Quotes from The Scarlet Letter

Welcome to my page of quotations from Nathaniel Hawthorne’s classic masterpiece of American literature, The Scarlet Letter. This was the very first book I quoted — way back in the 1980s! — and the one that got me hooked on a lifetime of quotation collecting. I’d like to re-read it now in my middle age and see if I come up with an entirely different set of quotes than I did as a teenager.  SEE ALSO:  SCARLET LETTER BLACKOUT POETRY  —ღ Terri

Ah, but… let her cover the mark as she will, the pang of it will be always in her heart. ~Nathaniel Hawthorne, “The Market-Place,” The Scarlet Letter: A Romance, 1850

In a moment, however, wisely judging that one token of her shame would but poorly serve to hide another, she took the baby on her arm, and, with a burning blush, and yet a haughty smile, and a glance that would not be abashed, looked around at her townspeople and neighbors. On the breast of her gown, in fine red cloth, surrounded with an elaborate embroidery and fantastic flourishes of gold thread, appeared the letter A. ~Nathaniel Hawthorne, “The Market-Place,” The Scarlet Letter: A Romance, 1850

In our nature, however, there is a provision, alike marvellous and merciful, that the sufferer should never know the intensity of what he endures by its present torture, but chiefly by the pang that rankles after it. ~Nathaniel Hawthorne, “The Market-Place,” The Scarlet Letter: A Romance, 1850

A bodily disease, which we look upon as whole and entire within itself, may, after all, be but a symptom of some ailment in the spiritual part. ~Nathaniel Hawthorne, “The Leech and His Patient,” The Scarlet Letter: A Romance, 1850

A pure hand needs no glove to cover it! ~Nathaniel Hawthorne, “The Minister’s Vigil,” The Scarlet Letter: A Romance, 1850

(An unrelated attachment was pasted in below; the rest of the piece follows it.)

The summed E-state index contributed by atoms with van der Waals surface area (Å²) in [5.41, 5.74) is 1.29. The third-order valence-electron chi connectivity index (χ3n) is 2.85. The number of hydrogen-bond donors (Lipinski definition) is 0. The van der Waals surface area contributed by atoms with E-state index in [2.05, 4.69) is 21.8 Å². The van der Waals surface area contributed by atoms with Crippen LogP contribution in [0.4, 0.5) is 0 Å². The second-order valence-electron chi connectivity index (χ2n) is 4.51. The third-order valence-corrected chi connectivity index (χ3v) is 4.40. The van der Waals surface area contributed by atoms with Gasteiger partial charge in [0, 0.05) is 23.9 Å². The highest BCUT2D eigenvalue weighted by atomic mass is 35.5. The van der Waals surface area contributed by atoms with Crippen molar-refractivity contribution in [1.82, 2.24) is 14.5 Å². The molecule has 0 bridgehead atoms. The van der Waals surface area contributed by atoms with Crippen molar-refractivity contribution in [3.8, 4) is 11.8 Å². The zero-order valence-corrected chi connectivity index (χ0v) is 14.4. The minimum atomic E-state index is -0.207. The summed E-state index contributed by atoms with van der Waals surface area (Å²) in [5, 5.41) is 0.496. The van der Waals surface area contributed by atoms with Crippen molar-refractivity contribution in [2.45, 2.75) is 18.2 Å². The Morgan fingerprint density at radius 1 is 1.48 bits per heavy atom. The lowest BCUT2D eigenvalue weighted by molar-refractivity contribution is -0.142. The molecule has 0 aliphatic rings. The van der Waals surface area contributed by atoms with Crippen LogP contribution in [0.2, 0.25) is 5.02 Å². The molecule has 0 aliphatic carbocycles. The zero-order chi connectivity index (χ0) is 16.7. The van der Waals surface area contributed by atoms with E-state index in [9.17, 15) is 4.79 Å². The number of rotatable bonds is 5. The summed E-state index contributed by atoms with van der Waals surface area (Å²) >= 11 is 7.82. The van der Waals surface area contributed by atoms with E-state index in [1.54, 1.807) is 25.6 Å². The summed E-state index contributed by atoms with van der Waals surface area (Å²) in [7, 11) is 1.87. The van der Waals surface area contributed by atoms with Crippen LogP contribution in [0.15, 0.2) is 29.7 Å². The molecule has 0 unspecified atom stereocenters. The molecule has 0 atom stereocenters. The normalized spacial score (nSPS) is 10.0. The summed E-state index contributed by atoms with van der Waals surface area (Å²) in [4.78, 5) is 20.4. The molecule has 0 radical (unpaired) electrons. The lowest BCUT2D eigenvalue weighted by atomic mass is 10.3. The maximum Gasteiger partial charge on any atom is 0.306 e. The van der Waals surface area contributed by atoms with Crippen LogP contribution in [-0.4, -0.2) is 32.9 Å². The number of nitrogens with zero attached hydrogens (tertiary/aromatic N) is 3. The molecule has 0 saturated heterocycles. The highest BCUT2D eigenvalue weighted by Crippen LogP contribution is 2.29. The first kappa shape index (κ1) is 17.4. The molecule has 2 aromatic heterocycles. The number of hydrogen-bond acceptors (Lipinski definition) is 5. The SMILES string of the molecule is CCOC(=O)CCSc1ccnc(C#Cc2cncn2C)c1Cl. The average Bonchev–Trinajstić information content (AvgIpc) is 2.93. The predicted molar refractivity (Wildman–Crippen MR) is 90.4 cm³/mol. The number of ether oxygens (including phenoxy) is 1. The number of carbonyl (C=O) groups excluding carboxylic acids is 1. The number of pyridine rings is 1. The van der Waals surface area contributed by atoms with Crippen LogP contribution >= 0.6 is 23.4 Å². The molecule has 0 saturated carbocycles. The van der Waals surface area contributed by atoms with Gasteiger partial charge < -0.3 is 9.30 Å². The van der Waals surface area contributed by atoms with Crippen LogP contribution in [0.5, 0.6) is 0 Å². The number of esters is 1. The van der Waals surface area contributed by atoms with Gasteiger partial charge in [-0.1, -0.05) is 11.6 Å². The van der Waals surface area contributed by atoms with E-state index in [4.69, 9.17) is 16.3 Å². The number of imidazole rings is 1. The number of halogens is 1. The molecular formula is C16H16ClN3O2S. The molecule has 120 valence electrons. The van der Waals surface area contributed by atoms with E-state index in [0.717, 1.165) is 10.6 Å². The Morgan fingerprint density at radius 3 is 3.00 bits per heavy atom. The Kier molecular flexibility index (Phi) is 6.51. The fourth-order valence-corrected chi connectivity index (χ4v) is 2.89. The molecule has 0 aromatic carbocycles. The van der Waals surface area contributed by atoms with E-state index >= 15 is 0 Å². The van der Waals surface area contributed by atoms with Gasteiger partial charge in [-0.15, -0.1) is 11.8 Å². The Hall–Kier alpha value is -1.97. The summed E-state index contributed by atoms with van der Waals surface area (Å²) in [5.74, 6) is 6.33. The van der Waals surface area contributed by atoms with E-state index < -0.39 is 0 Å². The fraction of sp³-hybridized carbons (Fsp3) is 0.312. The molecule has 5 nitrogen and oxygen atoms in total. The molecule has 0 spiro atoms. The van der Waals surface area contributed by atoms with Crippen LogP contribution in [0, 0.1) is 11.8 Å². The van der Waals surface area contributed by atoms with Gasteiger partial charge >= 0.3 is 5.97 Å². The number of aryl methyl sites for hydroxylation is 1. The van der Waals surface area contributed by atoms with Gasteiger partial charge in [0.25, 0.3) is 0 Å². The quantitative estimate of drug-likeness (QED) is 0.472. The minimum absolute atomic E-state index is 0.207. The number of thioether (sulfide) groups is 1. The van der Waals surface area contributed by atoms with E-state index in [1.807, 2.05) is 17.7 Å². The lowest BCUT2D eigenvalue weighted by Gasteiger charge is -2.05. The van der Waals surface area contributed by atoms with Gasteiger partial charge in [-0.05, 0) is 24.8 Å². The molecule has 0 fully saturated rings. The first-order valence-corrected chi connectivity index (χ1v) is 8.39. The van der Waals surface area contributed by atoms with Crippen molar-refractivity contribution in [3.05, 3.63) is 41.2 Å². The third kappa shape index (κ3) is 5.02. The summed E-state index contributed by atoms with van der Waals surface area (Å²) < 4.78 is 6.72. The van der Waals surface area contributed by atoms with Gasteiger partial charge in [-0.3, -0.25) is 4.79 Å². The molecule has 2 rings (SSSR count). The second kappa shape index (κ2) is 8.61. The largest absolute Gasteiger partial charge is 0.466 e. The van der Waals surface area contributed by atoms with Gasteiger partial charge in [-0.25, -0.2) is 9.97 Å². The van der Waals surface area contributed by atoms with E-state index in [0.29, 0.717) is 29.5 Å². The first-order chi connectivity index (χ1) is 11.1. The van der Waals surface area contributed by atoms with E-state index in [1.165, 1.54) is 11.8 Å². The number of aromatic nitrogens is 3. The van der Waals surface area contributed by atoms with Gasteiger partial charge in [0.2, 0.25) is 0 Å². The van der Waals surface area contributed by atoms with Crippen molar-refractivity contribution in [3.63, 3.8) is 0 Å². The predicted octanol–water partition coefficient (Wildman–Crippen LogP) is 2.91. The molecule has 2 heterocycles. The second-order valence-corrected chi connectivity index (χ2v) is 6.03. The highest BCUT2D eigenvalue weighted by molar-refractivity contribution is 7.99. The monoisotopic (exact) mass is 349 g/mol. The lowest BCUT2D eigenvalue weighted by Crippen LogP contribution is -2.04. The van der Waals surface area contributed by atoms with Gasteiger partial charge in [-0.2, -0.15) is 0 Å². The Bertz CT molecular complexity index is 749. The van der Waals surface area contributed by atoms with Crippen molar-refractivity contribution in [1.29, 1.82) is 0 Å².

It is to the credit of human nature, that, except where its selfishness is brought into play, it loves more readily than it hates. Hatred, by a gradual and quiet process, will even be transformed to love, unless the change be impeded by a continually new irritation of the original feeling of hostility. ~Nathaniel Hawthorne, “Another View of Hester,” The Scarlet Letter: A Romance, 1850

Let men tremble to win the hand of woman, unless they win along with it the utmost passion of her heart! Else it may be their miserable fortune… when some mightier touch than their own may have awakened all her sensibilities, to be reproached even for the calm content, the marble image of happiness, which they will have imposed upon her as the warm reality. ~Nathaniel Hawthorne, “Hester and Pearl,” The Scarlet Letter: A Romance, 1850

She had wandered, without rule or guidance, in a moral wilderness; as vast, as intricate, and shadowy, as the untamed forest… Her intellect and heart had their home, as it were, in desert places, where she roamed as freely as the wild Indian in his woods… The tendency of her fate and fortunes had been to set her free. The scarlet letter was her passport into regions where other women dared not tread. Shame, Despair, Solitude! These had been her teachers, — stern and wild ones, — and they had made her strong, but taught her much amiss. ~Nathaniel Hawthorne, “A Flood of Sunshine,” The Scarlet Letter: A Romance, 1850

But this had been a sin of passion, not of principle, nor even purpose. ~Nathaniel Hawthorne, “A Flood of Sunshine,” The Scarlet Letter: A Romance, 1850

She had not known the weight, until she felt the freedom! ~Nathaniel Hawthorne, “A Flood of Sunshine,” The Scarlet Letter: A Romance, 1850

No man, for any considerable period, can wear one face to himself, and another to the multitude, without finally getting bewildered as to which may be the true. ~Nathaniel Hawthorne, “The Minister in a Maze,” The Scarlet Letter: A Romance, 1850

The Scarlet Letter Quotations
Original post date: 1998 Mar 18
1st major revision: 2019 Oct 11